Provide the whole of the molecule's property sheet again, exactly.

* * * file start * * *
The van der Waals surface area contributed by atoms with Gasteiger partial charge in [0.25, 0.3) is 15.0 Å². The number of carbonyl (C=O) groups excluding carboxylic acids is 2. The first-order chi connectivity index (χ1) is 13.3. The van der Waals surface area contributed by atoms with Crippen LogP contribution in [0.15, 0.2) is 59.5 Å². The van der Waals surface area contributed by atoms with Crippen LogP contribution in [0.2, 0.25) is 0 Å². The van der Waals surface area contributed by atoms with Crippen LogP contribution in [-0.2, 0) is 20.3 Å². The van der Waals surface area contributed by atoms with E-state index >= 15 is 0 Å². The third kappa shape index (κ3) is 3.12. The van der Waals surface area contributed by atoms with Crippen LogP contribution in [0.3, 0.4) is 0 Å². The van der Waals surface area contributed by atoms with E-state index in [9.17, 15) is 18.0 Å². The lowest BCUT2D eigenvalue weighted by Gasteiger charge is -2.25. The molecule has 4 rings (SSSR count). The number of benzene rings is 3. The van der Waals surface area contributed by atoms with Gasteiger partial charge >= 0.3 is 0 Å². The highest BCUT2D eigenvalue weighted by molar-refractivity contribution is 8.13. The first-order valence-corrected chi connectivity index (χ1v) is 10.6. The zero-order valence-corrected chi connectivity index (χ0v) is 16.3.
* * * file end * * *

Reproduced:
The van der Waals surface area contributed by atoms with Gasteiger partial charge in [0.25, 0.3) is 15.0 Å². The number of carbonyl (C=O) groups excluding carboxylic acids is 2. The first-order chi connectivity index (χ1) is 13.3. The van der Waals surface area contributed by atoms with Crippen LogP contribution in [0.15, 0.2) is 59.5 Å². The van der Waals surface area contributed by atoms with Crippen LogP contribution in [0.2, 0.25) is 0 Å². The van der Waals surface area contributed by atoms with Crippen LogP contribution in [-0.2, 0) is 20.3 Å². The van der Waals surface area contributed by atoms with E-state index >= 15 is 0 Å². The third kappa shape index (κ3) is 3.12. The van der Waals surface area contributed by atoms with Crippen LogP contribution in [0.3, 0.4) is 0 Å². The van der Waals surface area contributed by atoms with E-state index in [9.17, 15) is 18.0 Å². The lowest BCUT2D eigenvalue weighted by Gasteiger charge is -2.25. The molecule has 4 rings (SSSR count). The number of benzene rings is 3. The van der Waals surface area contributed by atoms with Gasteiger partial charge >= 0.3 is 0 Å². The highest BCUT2D eigenvalue weighted by molar-refractivity contribution is 8.13. The first-order valence-corrected chi connectivity index (χ1v) is 10.6. The zero-order valence-corrected chi connectivity index (χ0v) is 16.3.